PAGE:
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Amcol Is Hot Commodity as Bidding War Escalates: Real M&A

Imerys SA Logo Sits on Display Inside the Company Headquarters
Imerys said on Feb. 12 that it had agreed to buy Amcol for $41 a share, or about $1.6 billion including net debt. Photographer: Balint Porneczi/Bloomberg

Traders are betting the hottest bidding war of 2014 isn’t over, even after Amcol International Corp. lured its sixth increased offer in three weeks.

Minerals Technologies Inc. yesterday boosted its bid to $45.75 a share for the maker of clay used in everything from kitty litter and anti-aging skin cream to oil drilling. That topped French mineral producer Imerys SA’s latest proposal by 50 cents. No other U.S. takeover target valued at more than $1 billion has seen more public bidding activity this year, according to data compiled by Bloomberg. Amcol closed yesterday at $46.75, a sign some investors expect the battle to escalate.

Buying Amcol, the Hoffman Estates, Illinois-based producer of bentonite, would give Imerys a stronger U.S. presence. The $7.1 billion company has room to sweeten its offer to about $48.70, according to Albert Fried & Co. For Minerals Technologies, Amcol would boost sales growth and help it expand into other materials, said CJS Securities Inc., which estimated the $1.9 billion company could bid about $50 if needed.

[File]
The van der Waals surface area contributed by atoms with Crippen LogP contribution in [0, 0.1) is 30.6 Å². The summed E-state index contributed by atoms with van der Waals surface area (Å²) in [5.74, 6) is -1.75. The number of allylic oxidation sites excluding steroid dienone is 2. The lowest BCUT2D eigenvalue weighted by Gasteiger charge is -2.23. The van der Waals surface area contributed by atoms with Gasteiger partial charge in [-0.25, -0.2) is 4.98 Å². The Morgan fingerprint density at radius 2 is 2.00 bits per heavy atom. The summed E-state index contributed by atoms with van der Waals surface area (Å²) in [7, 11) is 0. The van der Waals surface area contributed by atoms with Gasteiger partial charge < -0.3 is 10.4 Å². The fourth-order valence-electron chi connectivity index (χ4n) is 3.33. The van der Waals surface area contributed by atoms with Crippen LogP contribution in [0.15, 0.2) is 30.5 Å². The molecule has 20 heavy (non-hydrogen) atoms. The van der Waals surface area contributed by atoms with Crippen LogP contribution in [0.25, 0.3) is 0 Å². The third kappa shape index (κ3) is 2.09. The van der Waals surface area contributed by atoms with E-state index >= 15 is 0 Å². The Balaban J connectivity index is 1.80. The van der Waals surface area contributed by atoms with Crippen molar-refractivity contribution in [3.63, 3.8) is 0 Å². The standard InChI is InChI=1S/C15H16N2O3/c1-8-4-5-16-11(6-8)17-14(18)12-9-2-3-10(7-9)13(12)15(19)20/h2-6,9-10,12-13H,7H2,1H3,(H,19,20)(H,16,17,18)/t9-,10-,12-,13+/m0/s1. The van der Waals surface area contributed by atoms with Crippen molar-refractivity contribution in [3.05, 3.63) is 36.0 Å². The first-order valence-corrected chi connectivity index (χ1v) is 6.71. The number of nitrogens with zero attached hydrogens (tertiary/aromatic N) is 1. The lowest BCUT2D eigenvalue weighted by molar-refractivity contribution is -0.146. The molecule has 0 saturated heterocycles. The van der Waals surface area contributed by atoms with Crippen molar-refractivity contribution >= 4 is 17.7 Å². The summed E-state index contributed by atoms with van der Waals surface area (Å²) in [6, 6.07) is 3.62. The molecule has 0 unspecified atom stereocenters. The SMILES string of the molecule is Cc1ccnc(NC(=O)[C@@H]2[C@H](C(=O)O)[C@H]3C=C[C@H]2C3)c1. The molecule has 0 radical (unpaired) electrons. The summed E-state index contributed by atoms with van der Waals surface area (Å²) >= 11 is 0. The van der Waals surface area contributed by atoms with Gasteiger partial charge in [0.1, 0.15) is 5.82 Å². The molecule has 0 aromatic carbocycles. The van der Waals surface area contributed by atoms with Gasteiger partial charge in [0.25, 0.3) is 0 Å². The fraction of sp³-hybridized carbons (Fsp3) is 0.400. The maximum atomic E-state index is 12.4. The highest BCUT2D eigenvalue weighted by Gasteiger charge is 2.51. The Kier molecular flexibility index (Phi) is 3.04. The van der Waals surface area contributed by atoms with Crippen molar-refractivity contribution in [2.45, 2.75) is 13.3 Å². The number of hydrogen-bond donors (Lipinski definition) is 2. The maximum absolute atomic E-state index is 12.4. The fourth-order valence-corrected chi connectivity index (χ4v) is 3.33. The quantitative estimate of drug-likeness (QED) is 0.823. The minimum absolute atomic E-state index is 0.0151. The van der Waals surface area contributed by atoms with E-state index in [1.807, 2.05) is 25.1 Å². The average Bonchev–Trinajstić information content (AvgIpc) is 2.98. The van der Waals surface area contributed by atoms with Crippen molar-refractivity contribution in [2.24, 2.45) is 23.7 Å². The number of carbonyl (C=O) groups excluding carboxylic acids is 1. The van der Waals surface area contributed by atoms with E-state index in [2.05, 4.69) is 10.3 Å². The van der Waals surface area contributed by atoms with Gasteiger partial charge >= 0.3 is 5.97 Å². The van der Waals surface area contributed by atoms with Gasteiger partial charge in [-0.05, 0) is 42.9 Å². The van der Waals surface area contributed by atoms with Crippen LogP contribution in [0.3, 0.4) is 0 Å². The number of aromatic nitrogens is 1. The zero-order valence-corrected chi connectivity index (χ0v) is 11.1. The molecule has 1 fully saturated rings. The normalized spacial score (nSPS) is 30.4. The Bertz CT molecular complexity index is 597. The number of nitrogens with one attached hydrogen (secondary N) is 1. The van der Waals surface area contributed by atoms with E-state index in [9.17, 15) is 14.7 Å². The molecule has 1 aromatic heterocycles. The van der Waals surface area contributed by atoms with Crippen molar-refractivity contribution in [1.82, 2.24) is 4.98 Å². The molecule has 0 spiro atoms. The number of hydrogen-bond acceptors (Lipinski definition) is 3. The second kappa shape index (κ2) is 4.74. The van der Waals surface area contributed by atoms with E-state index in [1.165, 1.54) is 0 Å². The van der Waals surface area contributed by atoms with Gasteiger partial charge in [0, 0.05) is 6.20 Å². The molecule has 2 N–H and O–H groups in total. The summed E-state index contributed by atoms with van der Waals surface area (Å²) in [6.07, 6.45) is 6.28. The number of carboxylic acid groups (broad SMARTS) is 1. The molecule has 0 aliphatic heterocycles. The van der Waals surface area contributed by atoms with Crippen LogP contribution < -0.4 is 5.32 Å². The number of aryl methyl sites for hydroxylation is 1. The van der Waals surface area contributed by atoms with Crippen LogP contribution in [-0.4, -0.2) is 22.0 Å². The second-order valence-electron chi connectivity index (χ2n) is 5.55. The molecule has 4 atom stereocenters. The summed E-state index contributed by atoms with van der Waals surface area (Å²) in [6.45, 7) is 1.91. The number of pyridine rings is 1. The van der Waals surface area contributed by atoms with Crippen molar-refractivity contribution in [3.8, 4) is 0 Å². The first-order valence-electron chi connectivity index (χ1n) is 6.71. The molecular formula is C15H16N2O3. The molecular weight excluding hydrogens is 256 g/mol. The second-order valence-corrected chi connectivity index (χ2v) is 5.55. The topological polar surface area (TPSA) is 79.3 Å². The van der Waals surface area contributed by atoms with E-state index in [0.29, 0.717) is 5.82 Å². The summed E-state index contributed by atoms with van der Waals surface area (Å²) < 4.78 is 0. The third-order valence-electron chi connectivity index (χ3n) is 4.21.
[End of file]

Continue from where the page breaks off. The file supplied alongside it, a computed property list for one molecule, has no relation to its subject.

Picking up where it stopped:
Imerys and Minerals Technologies are “nickeling and diming each other to try and be the last man standing,” Todd Vencil, a Richmond, Virginia-based analyst at Sterne Agee Group Inc., said in a phone interview. “It’s driven by these two companies’ need to either find growth or be able to bring some of their own strengths to bear.”

Representatives for Paris-based Imerys and New York-based Minerals Technologies declined to comment.

Sweetened Offers

Imerys said on Feb. 12 that it had agreed to buy Amcol for $41 a share, or about $1.6 billion including net debt. Minerals Technologies has since countered Imerys four times and removed financial contingencies. Imerys has raised its offer twice since the initial agreement. The Minerals Technologies bid is 1.1 percent higher than the French company’s March 4 proposal for $45.25.